Final Cut Pro: Resolving Timecode Errors

Final Cut Pro has been designed to reliably capture frame accurate timecode from a variety of sources, but certain situations may impede this accuracy. Incorrect reel numbers, breaks in timecode, and failure to calibrate the Timecode Offset Preference can all adversely affect timecode accuracy. This article describes these situations, and how to get resolve them.

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There are two ways that Final Cut Pro can capture timecode while importing video clips. One is through FireWire (the solution available on most consumer DV equipment), the other is through serial device control (either RS-232 or RS-422) on professional VTRs.

FireWire Device Control

There is one important issue to note when using FireWire timecode to capture DV material. When capturing video recorded with miniDV camcorders, it is important to remember that every tape you record starts at hour 00:00:00:00. Unlike DVCam or other professional formats, miniDV does not have user selectable timecode (the ability to manually set at what hour the timecode starts). When batch capturing material from of multiple tapes, it is important to assign individual reel numbers to each tape, and to physically write these reel numbers on the tapes themselves so there is no confusion.

With this in mind, be aware that any timecode break on a miniDV tape results in the timecode resetting itself back to 00:00:00:00. When this happens, it means that there are essentially two or more reels on one tape. This should be avoided because it causes unnecessary confusion, but when it does occur you should note this fact on the tape. Give each section of the tape its own reel number. For example:

  • Tape 10
  • (timecode break)
  • Tape 10a

Be sure to always fast forward the tape to the appropriate section when prompted by Final Cut Pro for Tape 10a before pressing the Okay button.

Serial Device Control

There are two common sources of timecode errors you may encounter when using Serial device control to capture timecode, and both are easily avoided if you are conscientious.

The first occurs when there are timecode breaks on a tape. Timecode breaks occur when a tape is started or stopped while it is being recorded, and a gap appears in the timecode track. This can happen if the camera is powered off while being used in the field, or for any one of a number of other reasons. Timecode breaks do not appear after every shot, but they are not infrequent in typical source material. You may be tempted to record long video clips when logging tapes and capturing material in Final Cut Pro, but the danger in doing so indiscriminately lies in the possibility of capturing a clip with a timecode break somewhere within it.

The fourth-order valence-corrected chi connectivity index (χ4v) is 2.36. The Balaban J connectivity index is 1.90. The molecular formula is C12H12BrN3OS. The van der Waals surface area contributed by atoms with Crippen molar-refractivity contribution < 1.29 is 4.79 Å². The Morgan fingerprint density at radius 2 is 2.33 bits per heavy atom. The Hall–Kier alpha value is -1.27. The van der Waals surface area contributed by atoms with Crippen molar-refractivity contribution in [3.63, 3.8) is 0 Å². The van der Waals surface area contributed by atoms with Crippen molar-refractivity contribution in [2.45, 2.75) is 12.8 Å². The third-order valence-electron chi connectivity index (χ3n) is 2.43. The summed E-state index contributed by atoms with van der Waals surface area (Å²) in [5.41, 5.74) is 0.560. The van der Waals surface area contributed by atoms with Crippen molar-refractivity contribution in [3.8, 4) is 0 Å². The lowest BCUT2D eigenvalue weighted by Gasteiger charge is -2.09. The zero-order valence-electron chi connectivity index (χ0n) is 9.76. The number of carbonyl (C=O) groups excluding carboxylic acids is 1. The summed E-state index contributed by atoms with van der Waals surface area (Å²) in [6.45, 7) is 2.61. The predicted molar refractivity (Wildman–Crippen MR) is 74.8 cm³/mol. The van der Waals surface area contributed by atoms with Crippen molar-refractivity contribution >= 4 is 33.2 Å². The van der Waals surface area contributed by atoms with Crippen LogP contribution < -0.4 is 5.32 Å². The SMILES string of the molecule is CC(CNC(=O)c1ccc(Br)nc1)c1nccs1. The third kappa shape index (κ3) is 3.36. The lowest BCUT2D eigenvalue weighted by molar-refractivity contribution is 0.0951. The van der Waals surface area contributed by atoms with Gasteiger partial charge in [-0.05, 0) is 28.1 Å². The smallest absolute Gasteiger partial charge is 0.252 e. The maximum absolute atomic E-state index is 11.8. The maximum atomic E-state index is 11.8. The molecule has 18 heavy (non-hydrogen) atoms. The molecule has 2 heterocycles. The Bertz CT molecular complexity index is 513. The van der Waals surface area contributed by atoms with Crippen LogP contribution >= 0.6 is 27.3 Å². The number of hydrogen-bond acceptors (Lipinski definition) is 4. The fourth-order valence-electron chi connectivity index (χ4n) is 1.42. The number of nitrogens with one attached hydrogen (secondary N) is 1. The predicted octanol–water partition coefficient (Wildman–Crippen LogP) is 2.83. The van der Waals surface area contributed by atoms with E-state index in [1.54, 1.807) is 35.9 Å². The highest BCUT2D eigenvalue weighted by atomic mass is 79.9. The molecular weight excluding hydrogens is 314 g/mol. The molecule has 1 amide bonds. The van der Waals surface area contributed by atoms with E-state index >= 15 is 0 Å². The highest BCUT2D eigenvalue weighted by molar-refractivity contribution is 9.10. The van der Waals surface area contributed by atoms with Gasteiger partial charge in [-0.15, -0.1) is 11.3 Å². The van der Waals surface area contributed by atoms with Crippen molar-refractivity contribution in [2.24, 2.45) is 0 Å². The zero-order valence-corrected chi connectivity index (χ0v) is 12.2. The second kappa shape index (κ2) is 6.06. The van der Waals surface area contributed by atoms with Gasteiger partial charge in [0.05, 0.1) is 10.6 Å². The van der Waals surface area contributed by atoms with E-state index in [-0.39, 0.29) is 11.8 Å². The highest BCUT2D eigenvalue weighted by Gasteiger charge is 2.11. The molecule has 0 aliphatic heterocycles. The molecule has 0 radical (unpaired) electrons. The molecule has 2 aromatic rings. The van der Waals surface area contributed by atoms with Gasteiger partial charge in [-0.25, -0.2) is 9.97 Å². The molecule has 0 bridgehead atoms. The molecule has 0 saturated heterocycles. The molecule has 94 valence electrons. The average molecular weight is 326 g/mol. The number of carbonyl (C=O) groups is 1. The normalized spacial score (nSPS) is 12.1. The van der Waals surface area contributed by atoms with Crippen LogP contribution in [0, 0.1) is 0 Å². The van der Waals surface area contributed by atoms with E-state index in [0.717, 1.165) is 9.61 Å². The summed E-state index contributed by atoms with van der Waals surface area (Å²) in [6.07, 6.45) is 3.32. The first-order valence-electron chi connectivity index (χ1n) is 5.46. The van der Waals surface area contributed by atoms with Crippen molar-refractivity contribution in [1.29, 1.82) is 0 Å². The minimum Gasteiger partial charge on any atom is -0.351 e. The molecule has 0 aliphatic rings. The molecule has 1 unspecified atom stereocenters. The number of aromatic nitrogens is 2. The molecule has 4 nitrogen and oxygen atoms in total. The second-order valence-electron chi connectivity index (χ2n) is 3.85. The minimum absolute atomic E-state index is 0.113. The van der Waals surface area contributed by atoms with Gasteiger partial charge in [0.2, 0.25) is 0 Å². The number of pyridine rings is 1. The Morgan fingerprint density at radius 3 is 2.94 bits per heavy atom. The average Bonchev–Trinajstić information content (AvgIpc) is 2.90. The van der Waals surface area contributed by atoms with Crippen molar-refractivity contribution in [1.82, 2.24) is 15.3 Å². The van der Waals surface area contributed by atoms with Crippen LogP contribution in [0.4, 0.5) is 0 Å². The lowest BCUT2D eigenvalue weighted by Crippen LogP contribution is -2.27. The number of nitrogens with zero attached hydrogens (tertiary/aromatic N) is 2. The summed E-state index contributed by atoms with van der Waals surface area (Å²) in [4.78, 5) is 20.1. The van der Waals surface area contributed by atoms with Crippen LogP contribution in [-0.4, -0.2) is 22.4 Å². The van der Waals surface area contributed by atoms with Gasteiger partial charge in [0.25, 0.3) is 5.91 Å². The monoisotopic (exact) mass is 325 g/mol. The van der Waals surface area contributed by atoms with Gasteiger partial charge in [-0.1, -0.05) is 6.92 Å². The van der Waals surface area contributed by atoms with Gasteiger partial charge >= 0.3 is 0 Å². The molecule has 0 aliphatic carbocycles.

When this happens, the timecode of the clip is incorrect, resulting in an incorrect offset of the timecode starting at the point of the clip where the timecode break occurred. Video clips with this error can not be recaptured, which can cause significant difficulties. Final Cut Pro warns you of this, but in the case of a large batch capture, it may be difficult to determine which clip is at fault.

The solution to this is simply to take more care in logging and capturing video clips. Shorter, rather than longer, clips should be captured so that when a timecode break occurs, it only affects one or two shots rather than ten minutes worth of material. Furthermore, any visible glitches on the tape should be noted and avoided during the logging process.

The second source of timecode errors occur when the Timecode offset in the Device Control Preferences tab is not calibrated properly.

Figure 1 The Timecode Offset in the Device Control Preferences tab

This can be especially problematic if project files are moved frequently from location to location, between different Final Cut Pro editing workstations. If any of the workstations in question are not calibrated properly and video material is recaptured, all recaptured clips will be offset incorrectly, and all of the in and out points in that project's various sequences will be incorrect. The solution is simply to delete the problematic video clips, recalibrate the Timecode Offset, and recapture the material. For more information on recalibration, please see article 25154: "Final Cut Pro: How to Calibrate Serial Timecode"

Last Modified: Feb 19, 2012

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